To the relief of the Mersey monoliths, results picked up during that fortnight, and neither manager is on the point of expiry, but an air of unreality surrounds this afternoon's derby, which finds both teams plumbing uncharted depths, in the bottom eight. Until last Saturday, when Liverpool won at Middlesbrough while Everton were seeing off Nottingham Forest, the unthinkable was possible. The collision at Anfield had the look of a relegation six-pointer.
The pressure eased with those two wins, but they are not out of the woods yet. Liverpool, in 14th place, have 42 points - the same number as the old enemy, who are 17th. Kendall believes as many as 50 may be needed to survive, and warns: 'Neither of us can take anything for granted.'
Liverpool and/or Everton relegated in the Premier League's inaugural season. That would be some shot in the eye for the greedy elitists. Tranmere Rovers coming up to replace them has a certain appeal, and for months Evertonians have been ribbed about needing to play on Friday nights in future to avoid a clash of fixtures with Birkenhead's finest. It is not going to happen, of course. Rovers have been missing their Roy, alias John Aldridge, and their more celebrated neighbours should stay out of real trouble, if only through the shortcomings of the teams below them.
Wherever the two fallen giants finish, though, it has been a traumatic season. A generation on Merseyside has known nothing like it. Both fell at the first hurdle in the FA Cup, which had not happened since 1951, and in the league Liverpool are condemned to their worst placing for 30 years while Everton could lose an unbroken membership of the top division stretching back to 1954.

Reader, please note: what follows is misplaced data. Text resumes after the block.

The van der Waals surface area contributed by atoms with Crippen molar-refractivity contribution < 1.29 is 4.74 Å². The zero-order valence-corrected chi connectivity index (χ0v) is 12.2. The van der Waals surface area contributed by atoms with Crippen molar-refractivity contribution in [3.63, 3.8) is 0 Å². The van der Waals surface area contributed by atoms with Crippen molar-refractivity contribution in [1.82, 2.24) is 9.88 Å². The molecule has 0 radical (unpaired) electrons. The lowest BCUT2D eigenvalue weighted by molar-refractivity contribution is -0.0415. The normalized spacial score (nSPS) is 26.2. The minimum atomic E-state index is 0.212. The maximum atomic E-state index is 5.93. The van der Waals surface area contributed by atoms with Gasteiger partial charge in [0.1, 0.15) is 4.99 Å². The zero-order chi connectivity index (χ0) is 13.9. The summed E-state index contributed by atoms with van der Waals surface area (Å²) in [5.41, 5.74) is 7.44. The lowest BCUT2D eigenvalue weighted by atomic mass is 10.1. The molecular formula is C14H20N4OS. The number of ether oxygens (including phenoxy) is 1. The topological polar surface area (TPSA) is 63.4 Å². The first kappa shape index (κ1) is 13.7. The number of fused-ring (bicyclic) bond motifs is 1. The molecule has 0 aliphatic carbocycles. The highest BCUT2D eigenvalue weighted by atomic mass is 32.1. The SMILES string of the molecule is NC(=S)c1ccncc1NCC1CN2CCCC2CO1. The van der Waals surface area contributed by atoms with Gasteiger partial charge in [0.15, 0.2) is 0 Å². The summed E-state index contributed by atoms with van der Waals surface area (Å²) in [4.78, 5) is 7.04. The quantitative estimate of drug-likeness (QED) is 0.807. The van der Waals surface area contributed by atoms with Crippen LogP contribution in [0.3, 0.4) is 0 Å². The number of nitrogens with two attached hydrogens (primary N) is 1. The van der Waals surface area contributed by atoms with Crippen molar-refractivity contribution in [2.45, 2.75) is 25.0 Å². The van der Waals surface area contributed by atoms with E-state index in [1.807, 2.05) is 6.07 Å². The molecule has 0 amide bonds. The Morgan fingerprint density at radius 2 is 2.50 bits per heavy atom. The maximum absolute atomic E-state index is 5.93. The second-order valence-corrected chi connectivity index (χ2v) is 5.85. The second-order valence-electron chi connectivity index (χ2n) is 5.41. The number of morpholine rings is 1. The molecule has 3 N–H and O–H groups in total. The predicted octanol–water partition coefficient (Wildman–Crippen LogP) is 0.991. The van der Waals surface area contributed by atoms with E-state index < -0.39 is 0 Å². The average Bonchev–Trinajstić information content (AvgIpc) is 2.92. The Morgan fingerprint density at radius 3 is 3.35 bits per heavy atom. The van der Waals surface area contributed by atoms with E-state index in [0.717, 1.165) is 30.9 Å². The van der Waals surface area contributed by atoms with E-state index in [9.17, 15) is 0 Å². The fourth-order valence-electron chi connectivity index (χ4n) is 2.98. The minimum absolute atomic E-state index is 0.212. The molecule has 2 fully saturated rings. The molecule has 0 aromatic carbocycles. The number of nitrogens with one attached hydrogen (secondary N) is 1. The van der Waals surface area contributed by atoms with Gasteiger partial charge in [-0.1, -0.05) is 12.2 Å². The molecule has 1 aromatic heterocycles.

Strangely, for a public so accustomed to success, the fans are accepting failure with stoical good humour. There are murmurs of discontent, naturally, but no more than you might find at Middlesbrough.
Souness is coming in for more criticism. The wheeler-dealing which saw Beardsley, Saunders, Houghton and Staunton give way to Walters, Stewart, Piechnik and Bjornebye has gone down like a Manchester United shirt on the Kop. The demolition of the boot room and changes in routine have also done nothing for the popularity of a man whose eagerness to make a mark has seen him indicted with that gravest of crimes at Anfield - messing with tradition.
It was a brave, and contentious, move to break with a training regime set in stone since Shankly's time. Five-a-sides, used to ingrain instinctive, first-time passing, are no longer the be-all and end-all, and the training ground, not the stadium, is the players' new home. Souness spent some pounds 300,000 on upgrading the club's Melwood complex, on the outskirts of the city, and the players now report there by car every day, instead of bussing out from Anfield. The old guard miss the 'crack' - the banter which enlivened the coach trips to and fro - and team spirit is said to have suffered.
Whatever the reason, the swaggering confidence of old has long gone. It is noticeable even in the pre-match warm-up. Liverpool used to strut out and knock the ball around with intimidating arrogance. Now, they straggle on to the pitch and go though the motions with a few desultory passes before returning, with relief, to the sanctuary of the dressing room.